Curtin confirmed Bill Hanna wrote the lyrics to the earliest H-B theme songs. I’ve never figured out what Joe Barbera’s involvement was, other than listening to the songs, but he’s handed a composer credit through a number of publishing companies. Charlie Shows is also credited as a composer as well. Just not in the ad above, since he was a member of ASCAP. Shows’ ASCAP listing is a little curious. For example, he has a composer cue for “Bear on a Picnic.” There are no songs in the cartoon with that name and the only music is stock music. Perhaps he wrote continuity for a record of that cartoon.

Let us cleverly segue into the world of H-B characters on Little Golden Records and also into a thank-you to faithful Yowp readers who have passed on notes or pictures of items that would interest early Hanna-Barbera fans. Unfortunately, I can’t recall who sent everything. Sorry. Anyway, back to the records.

Hanna-Barbera had a few different record contracts before the H-B Records label was established in the mid-‘60s. One was Colpix, the record arm of Screen Gems, owned by Columbia Pictures, which partly bankrolled the cartoon studio when it began in 1957. Another was New York-based Golden Records, which put out kids’ 78s and 45s. We’ve linked before to some H-B tunes released by the company, but someone has sent along pictures of record sleeves.

What’s interesting is the Flintstones’ record advertises “The Original TV Voices.” The main problem with the Golden Records is Daws Butler was sewn up by Colpix, the story goes, so he was unable to voice characters for Golden. Hence some not-very-good Daws imitators were hired to play Yogi et al. You’ll notice the Huck cover says “Video Cartoon Voices,” which doesn’t categorically mean you’ll hear Daws or Don Messick on the sides. And the Quick Draw cover tells you in teeny-weeny letters that the voices are supplied by Gil Mack and Don Elliott. Thanks to this link via Andrew Morrice, you can hear how weak another member of the Golden stock company, Frank Milano, sounded as Hokey Wolf.

While we’re on the topic of weak, Scott Shaw passes on this very nice one-sheet for theatres that really wanted to promote Loopy De Loop cartoons on their screens.

I’m not a Loopy fan. Huck, Quick Draw and Yogi were far more likeable cartoon characters. Frankly, I’d rather watch Wally Gator, and the studio’s short cartoons were already sliding down hill by the time Wally came along in 1962. Loopy first appeared three years before that.

How was it that Columbia Pictures began distributing Loopy cartoons to begin with? I’d sure love to know what was in the bankrolling deal the movie studio had with Hanna-Barbera. It doesn’t seem like much of a stretch to conclude that someone like Columbia’s Harry Cohn barked “We own a cartoon studio. Why do we need to distribute those over-budget, artsy-schmartsy UPA cartoons anymore?” Cohn never seemed concerned about the quality of shorts so long as they were ground out on budget and, even if he was concerned, might have concluded that kids in theatres would accept limited animation just as they did on TV. It’s a real shame the H-B artists were saddled with Loopy instead of getting the money to do full personality animation on a new character with embellished sight gags like the kind Warren Foster and Mike Maltese wrote at Warners, with the score accenting and augmenting the artwork.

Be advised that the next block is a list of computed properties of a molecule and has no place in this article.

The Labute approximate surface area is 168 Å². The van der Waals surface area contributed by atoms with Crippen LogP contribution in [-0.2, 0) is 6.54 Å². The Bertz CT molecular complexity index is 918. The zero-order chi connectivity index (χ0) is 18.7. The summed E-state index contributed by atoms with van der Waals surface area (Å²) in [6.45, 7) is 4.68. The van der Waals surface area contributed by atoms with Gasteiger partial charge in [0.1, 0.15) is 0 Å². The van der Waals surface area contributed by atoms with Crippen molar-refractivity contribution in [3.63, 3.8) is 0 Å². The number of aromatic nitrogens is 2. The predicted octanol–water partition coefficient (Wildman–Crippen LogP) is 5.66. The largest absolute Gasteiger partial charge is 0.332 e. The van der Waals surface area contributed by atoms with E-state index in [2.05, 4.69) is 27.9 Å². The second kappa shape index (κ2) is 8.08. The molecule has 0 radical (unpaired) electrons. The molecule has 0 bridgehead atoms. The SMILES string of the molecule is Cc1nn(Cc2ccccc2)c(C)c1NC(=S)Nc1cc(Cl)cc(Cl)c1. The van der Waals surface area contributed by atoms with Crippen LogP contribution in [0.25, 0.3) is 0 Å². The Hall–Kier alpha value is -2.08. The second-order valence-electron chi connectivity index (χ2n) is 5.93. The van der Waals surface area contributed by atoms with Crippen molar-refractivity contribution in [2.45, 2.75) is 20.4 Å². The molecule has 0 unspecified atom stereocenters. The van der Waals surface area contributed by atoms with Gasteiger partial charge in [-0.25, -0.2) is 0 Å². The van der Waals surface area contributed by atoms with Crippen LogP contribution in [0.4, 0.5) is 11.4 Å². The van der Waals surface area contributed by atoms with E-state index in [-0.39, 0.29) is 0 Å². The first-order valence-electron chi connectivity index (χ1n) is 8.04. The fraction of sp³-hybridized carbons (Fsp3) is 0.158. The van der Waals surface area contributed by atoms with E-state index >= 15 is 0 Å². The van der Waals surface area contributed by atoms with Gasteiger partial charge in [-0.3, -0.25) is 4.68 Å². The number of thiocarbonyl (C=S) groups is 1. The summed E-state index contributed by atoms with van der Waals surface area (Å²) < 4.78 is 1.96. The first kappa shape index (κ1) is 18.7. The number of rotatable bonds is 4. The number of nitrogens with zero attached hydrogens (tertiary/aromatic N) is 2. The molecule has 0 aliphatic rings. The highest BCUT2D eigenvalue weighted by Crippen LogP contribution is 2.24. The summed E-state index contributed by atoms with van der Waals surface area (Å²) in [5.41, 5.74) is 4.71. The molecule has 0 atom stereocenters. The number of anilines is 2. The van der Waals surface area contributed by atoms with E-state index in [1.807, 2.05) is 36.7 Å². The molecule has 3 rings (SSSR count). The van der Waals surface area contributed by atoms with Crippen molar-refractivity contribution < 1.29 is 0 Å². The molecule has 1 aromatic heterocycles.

Columbia had released Scrappy cartoons some 25 years earlier. Scrappy’s biggest fan, Harry McCracken (note the segue again), has posted this interesting and, we suspect, home-made QSL card featuring Pebbles and Bamm Bamm from the ‘70s.

QSLs go back to the earliest days of radio when stations were experimental and listeners were hobbyists. A radiophile would tune in a station far away then send its engineers a reception report. The station would, in turn, reply with a thank-you postcard; some may still do it today. This card is for picking up some one’s CB radio transmissions from Port Alice, a somewhat remote mill town on Vancouver Island. Note the “Monitor 19” on the card. CBers generally use Channel 19 in Canada; some on the west coast use Channel 1. Chatting via CB and ham radio seems a little old-fashioned now, but you can meet some very genuine and friendly people that way.

Shortwave stations, too, sent QSL cards, like Italy’s RAI. And while we’re on the subject of Italian telecommunications (yeah, that segue is a real stretch), he’s something Charles Brubaker has discovered. It’s an Italian TV commercial from 1967 featuring Huckleberry Hound. Huck is known in Italy as “Broccobaldo.” I plugged the word into one of those Italian-to-English on-line translators to find out what it means. I got “Huckleberry Hound.” Therefore, I’m left to conclude the word didn’t exist before Huck’s creation in 1958.

Huck gains weight during the middle of the commercial, which has light backgrounds like a ’30s cartoon and some unidentified background music (besides the Huck theme).

Lest anyone think Huck is appearing as a twin in drag, Chris Sobieniak supplied this helpful information: